gms | German Medical Science

58. Jahrestagung der Deutschen Gesellschaft für Neurochirurgie e. V. (DGNC)

Deutsche Gesellschaft für Neurochirurgie (DGNC) e. V.

26. bis 29.04.2007, Leipzig

Craniofacial reconstruction in patients with spheno-orbital meningiomas using navigated drilling on a preoperatively planed bone excision contour matching the CAD generated implant

Kraniofaziale Rekonstruktion bei Patienten mit ausgedehnten Keilbeinflügelmeningeomen mit Hilfe navigierten Fräsens entlang einer präoperativ geplanten Resektionslinie, die die Konturen des in CAD-Technik hergestellten Implantats trifft

Meeting Abstract

  • corresponding author C. Woiciechowsky - Klinik für Neurochirurgie, Campus Virchow-Klinikum, Charité - Universitätsmedizin Berlin, Berlin
  • C. von Tiesenhausen - Klinik und Poliklinik für Mund-, Kiefer- und Gesichtschirurgie, Klinische Navigation und Robotik, Campus Virchow-Klinikum, Charité - Universitätsmedizin Berlin, Berlin
  • M. Klein - Klinik und Poliklinik für Mund-, Kiefer- und Gesichtschirurgie, Klinische Navigation und Robotik, Campus Virchow-Klinikum, Charité - Universitätsmedizin Berlin, Berlin

Deutsche Gesellschaft für Neurochirurgie. 58. Jahrestagung der Deutschen Gesellschaft für Neurochirurgie e.V. (DGNC). Leipzig, 26.-29.04.2007. Düsseldorf: German Medical Science GMS Publishing House; 2007. DocSA.02.09

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Veröffentlicht: 11. April 2007

© 2007 Woiciechowsky et al.
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Objective: The creation of a satisfactory cosmetic outcome in the repair of cranial defects relies mostly on manual skills. In cases of simple geometry there are handy, secure and cost effective procedures such as using polymerized Methylmethacrylate or titanium mesh. However, for large defects computer aided design (CAD) is gaining acceptance in the creation of custom-made cranial implants. So, the aim of this study is to report the effectiveness and safety of using preoperatively fabricated CAD implants for the reconstruction of large defects of the cranio-orbital region combined with simultaneous bone tumor excision in patients with spheno-orbital meningiomas.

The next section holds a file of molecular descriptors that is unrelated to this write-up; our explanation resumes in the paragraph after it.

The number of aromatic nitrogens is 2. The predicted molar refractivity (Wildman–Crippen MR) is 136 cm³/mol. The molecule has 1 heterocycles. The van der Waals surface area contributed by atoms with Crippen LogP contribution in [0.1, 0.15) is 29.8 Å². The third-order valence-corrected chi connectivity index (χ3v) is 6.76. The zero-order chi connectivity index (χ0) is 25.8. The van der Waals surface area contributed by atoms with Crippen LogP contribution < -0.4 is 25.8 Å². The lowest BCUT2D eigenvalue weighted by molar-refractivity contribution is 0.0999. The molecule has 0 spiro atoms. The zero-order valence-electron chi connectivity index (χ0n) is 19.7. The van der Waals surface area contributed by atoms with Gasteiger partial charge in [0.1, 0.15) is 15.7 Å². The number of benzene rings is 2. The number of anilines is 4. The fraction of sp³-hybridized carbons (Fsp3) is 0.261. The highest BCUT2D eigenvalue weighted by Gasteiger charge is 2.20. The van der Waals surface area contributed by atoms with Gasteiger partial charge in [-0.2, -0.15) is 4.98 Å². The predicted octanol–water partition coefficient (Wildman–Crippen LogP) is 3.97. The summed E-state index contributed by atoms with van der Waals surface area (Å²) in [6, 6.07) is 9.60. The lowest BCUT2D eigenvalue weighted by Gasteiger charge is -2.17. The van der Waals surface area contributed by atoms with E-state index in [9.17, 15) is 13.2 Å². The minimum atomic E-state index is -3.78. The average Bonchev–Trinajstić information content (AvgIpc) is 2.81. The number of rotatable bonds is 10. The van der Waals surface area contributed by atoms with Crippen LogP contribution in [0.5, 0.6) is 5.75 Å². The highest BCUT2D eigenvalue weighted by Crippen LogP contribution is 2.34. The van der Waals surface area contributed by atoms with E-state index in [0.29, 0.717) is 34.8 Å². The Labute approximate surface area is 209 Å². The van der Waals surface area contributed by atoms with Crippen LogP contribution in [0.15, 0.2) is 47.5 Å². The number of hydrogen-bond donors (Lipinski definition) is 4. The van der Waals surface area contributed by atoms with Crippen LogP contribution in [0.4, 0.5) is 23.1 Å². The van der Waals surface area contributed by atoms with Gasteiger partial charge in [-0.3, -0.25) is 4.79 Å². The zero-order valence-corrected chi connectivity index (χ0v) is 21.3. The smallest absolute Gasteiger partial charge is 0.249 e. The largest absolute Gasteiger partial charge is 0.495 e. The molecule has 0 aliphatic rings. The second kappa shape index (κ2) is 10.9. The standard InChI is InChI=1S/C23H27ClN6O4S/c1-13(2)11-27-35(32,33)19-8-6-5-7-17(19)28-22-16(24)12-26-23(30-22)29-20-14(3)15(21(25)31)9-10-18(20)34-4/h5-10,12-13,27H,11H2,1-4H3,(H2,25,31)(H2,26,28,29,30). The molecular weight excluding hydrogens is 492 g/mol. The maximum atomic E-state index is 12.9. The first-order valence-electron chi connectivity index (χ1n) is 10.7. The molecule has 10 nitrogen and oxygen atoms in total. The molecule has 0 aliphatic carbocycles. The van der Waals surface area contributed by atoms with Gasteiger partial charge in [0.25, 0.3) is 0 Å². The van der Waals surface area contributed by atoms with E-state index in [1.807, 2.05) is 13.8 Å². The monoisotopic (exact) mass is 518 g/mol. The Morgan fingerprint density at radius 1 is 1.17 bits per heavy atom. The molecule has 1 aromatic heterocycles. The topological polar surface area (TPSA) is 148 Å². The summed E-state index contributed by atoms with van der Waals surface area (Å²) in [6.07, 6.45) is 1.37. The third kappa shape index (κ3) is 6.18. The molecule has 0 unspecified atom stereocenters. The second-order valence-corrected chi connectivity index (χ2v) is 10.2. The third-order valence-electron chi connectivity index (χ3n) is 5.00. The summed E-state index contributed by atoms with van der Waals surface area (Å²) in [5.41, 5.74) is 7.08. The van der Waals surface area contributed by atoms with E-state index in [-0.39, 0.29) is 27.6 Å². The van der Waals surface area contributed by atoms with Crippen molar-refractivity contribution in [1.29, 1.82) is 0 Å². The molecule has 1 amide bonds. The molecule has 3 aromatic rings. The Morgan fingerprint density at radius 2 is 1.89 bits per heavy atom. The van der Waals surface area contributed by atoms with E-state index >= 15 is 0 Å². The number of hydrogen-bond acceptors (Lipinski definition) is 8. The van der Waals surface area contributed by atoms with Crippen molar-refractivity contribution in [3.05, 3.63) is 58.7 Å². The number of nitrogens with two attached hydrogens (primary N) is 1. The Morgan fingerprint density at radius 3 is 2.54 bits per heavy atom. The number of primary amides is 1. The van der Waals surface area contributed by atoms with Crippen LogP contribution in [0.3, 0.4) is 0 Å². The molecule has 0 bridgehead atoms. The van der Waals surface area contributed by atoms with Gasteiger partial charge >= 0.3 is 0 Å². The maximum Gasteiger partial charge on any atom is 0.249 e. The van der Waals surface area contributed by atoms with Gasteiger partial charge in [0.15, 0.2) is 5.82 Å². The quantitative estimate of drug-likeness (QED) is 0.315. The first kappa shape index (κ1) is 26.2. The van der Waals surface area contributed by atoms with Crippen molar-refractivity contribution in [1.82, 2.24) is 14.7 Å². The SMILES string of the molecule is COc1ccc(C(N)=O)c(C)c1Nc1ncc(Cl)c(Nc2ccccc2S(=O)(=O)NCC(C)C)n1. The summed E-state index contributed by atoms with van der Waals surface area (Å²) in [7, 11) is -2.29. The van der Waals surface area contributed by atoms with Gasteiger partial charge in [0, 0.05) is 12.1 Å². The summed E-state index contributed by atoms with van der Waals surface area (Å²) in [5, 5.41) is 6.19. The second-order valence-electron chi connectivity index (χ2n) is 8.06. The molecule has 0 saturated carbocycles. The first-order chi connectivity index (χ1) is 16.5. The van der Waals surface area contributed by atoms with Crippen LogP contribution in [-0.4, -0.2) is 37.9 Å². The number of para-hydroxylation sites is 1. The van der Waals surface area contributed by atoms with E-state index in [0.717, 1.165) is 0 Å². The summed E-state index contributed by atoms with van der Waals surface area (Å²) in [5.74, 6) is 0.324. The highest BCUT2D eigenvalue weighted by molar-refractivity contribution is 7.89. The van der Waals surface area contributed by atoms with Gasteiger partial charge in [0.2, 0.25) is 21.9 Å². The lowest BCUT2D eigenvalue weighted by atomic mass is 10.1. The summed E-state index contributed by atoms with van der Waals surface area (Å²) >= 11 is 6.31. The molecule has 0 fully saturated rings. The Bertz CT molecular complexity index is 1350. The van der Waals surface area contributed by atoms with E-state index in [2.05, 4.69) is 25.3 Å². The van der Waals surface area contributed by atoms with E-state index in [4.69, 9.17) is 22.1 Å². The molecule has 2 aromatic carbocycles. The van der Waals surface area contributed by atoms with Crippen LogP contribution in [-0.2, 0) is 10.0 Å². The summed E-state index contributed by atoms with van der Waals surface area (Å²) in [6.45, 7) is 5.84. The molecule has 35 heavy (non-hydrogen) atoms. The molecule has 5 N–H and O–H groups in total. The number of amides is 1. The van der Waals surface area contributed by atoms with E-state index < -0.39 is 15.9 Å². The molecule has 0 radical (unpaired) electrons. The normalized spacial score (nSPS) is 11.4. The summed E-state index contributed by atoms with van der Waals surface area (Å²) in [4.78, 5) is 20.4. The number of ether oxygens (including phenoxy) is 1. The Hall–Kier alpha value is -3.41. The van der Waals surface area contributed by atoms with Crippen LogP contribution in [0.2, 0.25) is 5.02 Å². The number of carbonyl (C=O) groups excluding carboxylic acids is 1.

Methods: Four patients, who had large spheno-orbital meningiomas involving bone of the anterior cranial base, the orbit and the sphenoid wing underwent simultaneous bony excision and reconstruction with preoperatively fabricated alloplastic implants. After implantation of 3 mini-screws for registration, a 3D computed tomography (CT) scan was initially obtained in which the predicted amount of bone excision was defined. This defect was then used to create a ceramic implant (Bioverit®, Fa. 3di) for reconstruction. At the time of surgery, the size of bone removal was first transferred into the skull using a newly authorized software with the possibility of integrating preoperatively planned resection margins into the navigation system (Navibase®, Fa. Robodent). The contour of the resection area was drawn on the skull by tracing the resection margins from the navigation screen with a pointer. Furthermore, navigated drilling was performed for optimal matching between bone defect and the implant. The implants were fixed with screws and plates.

Results: All operations were performed successfully. The preoperative planning, the transmission of the resection contours to the skull and the performance of the exact bone removal were completed without any difficulty. The postoperative course was without procedure related complications. In one case, a subcutaneous CSF leakage was observed, which healed spontaneously. In all cases, excellent contours were maintained and all patients have remained infection-free.

Conclusions: In the management of large tumors of the cranio-orbital region, simultaneous reconstruction with custom-made ceramic implants can be performed. The implants can be fabricated preoperatively based on the exact definition of the resection area using 3D CT data. During the operation precise transferring of the planned resection margins to the skull for optimal fit of the implant can be performed using navigation.